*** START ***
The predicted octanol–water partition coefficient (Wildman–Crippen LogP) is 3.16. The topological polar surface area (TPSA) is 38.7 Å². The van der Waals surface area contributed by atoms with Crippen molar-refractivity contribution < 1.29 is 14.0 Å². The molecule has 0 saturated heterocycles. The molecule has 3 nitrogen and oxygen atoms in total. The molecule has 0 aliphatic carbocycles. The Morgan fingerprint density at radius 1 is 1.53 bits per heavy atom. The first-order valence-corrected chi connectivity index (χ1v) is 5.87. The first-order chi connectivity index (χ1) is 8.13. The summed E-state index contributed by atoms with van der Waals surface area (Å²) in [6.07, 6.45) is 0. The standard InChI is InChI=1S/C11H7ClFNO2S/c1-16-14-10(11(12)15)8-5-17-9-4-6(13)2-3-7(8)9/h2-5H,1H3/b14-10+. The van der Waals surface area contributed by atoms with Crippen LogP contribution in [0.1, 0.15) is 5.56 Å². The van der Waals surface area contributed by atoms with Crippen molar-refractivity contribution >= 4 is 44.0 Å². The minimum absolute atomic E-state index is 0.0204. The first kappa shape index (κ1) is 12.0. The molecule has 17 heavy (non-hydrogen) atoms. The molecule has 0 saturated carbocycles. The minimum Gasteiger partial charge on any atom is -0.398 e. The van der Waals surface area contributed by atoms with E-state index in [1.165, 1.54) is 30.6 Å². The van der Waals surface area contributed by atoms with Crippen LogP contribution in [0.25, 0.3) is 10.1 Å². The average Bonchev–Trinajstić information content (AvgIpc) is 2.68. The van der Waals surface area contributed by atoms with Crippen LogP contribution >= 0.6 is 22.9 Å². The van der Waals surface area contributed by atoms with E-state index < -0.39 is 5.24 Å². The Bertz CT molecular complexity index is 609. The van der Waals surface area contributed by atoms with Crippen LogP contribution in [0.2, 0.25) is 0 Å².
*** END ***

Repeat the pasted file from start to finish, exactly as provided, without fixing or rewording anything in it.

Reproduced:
The predicted octanol–water partition coefficient (Wildman–Crippen LogP) is 3.16. The topological polar surface area (TPSA) is 38.7 Å². The van der Waals surface area contributed by atoms with Crippen molar-refractivity contribution < 1.29 is 14.0 Å². The molecule has 0 saturated heterocycles. The molecule has 3 nitrogen and oxygen atoms in total. The molecule has 0 aliphatic carbocycles. The Morgan fingerprint density at radius 1 is 1.53 bits per heavy atom. The first-order valence-corrected chi connectivity index (χ1v) is 5.87. The first-order chi connectivity index (χ1) is 8.13. The summed E-state index contributed by atoms with van der Waals surface area (Å²) in [6.07, 6.45) is 0. The standard InChI is InChI=1S/C11H7ClFNO2S/c1-16-14-10(11(12)15)8-5-17-9-4-6(13)2-3-7(8)9/h2-5H,1H3/b14-10+. The van der Waals surface area contributed by atoms with Crippen LogP contribution in [0.1, 0.15) is 5.56 Å². The van der Waals surface area contributed by atoms with Crippen molar-refractivity contribution >= 4 is 44.0 Å². The minimum absolute atomic E-state index is 0.0204. The first kappa shape index (κ1) is 12.0. The molecule has 17 heavy (non-hydrogen) atoms. The molecule has 0 saturated carbocycles. The minimum Gasteiger partial charge on any atom is -0.398 e. The van der Waals surface area contributed by atoms with E-state index in [1.165, 1.54) is 30.6 Å². The van der Waals surface area contributed by atoms with Crippen LogP contribution in [0.25, 0.3) is 10.1 Å². The average Bonchev–Trinajstić information content (AvgIpc) is 2.68. The van der Waals surface area contributed by atoms with Crippen LogP contribution >= 0.6 is 22.9 Å². The van der Waals surface area contributed by atoms with E-state index < -0.39 is 5.24 Å². The Bertz CT molecular complexity index is 609. The van der Waals surface area contributed by atoms with Crippen LogP contribution in [0.2, 0.25) is 0 Å².